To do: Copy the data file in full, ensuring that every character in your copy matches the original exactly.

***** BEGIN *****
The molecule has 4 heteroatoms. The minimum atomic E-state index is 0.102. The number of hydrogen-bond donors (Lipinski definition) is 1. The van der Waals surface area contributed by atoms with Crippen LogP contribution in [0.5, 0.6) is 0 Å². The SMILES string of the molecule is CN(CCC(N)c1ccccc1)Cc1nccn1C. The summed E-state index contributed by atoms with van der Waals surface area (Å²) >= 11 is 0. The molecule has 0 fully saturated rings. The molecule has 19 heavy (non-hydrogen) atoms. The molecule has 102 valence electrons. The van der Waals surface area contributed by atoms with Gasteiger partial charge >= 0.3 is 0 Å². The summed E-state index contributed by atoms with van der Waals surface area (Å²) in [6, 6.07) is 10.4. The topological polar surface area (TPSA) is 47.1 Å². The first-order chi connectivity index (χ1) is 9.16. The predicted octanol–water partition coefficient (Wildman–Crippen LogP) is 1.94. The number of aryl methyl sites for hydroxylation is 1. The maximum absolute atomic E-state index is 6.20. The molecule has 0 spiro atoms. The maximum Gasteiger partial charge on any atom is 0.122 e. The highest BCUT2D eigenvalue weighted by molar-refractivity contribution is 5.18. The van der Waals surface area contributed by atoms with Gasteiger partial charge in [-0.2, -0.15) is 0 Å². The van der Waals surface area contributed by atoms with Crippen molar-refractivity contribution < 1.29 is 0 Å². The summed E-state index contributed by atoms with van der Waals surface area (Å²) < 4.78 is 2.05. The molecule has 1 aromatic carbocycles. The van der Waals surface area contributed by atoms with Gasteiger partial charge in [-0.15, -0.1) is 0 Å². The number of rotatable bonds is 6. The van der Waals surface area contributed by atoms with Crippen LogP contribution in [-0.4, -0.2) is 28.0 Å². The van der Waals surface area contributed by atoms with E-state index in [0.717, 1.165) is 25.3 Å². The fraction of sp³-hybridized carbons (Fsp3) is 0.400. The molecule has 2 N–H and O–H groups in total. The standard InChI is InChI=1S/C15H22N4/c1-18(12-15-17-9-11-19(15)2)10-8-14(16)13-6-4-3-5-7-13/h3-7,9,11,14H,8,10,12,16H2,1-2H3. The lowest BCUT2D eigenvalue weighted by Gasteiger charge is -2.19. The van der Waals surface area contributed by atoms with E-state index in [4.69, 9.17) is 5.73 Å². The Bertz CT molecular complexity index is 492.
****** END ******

The molecule has 4 heteroatoms. The minimum atomic E-state index is 0.102. The number of hydrogen-bond donors (Lipinski definition) is 1. The van der Waals surface area contributed by atoms with Crippen LogP contribution in [0.5, 0.6) is 0 Å². The SMILES string of the molecule is CN(CCC(N)c1ccccc1)Cc1nccn1C. The summed E-state index contributed by atoms with van der Waals surface area (Å²) >= 11 is 0. The molecule has 0 fully saturated rings. The molecule has 19 heavy (non-hydrogen) atoms. The molecule has 102 valence electrons. The van der Waals surface area contributed by atoms with Gasteiger partial charge >= 0.3 is 0 Å². The summed E-state index contributed by atoms with van der Waals surface area (Å²) in [6, 6.07) is 10.4. The topological polar surface area (TPSA) is 47.1 Å². The first-order chi connectivity index (χ1) is 9.16. The predicted octanol–water partition coefficient (Wildman–Crippen LogP) is 1.94. The number of aryl methyl sites for hydroxylation is 1. The maximum absolute atomic E-state index is 6.20. The molecule has 0 spiro atoms. The maximum Gasteiger partial charge on any atom is 0.122 e. The highest BCUT2D eigenvalue weighted by molar-refractivity contribution is 5.18. The van der Waals surface area contributed by atoms with Gasteiger partial charge in [-0.2, -0.15) is 0 Å². The van der Waals surface area contributed by atoms with Crippen molar-refractivity contribution < 1.29 is 0 Å². The summed E-state index contributed by atoms with van der Waals surface area (Å²) < 4.78 is 2.05. The molecule has 1 aromatic carbocycles. The van der Waals surface area contributed by atoms with Gasteiger partial charge in [-0.15, -0.1) is 0 Å². The number of rotatable bonds is 6. The van der Waals surface area contributed by atoms with Crippen LogP contribution in [-0.4, -0.2) is 28.0 Å². The van der Waals surface area contributed by atoms with E-state index in [0.717, 1.165) is 25.3 Å². The fraction of sp³-hybridized carbons (Fsp3) is 0.400. The molecule has 2 N–H and O–H groups in total. The standard InChI is InChI=1S/C15H22N4/c1-18(12-15-17-9-11-19(15)2)10-8-14(16)13-6-4-3-5-7-13/h3-7,9,11,14H,8,10,12,16H2,1-2H3. The lowest BCUT2D eigenvalue weighted by Gasteiger charge is -2.19. The van der Waals surface area contributed by atoms with E-state index in [4.69, 9.17) is 5.73 Å². The Bertz CT molecular complexity index is 492.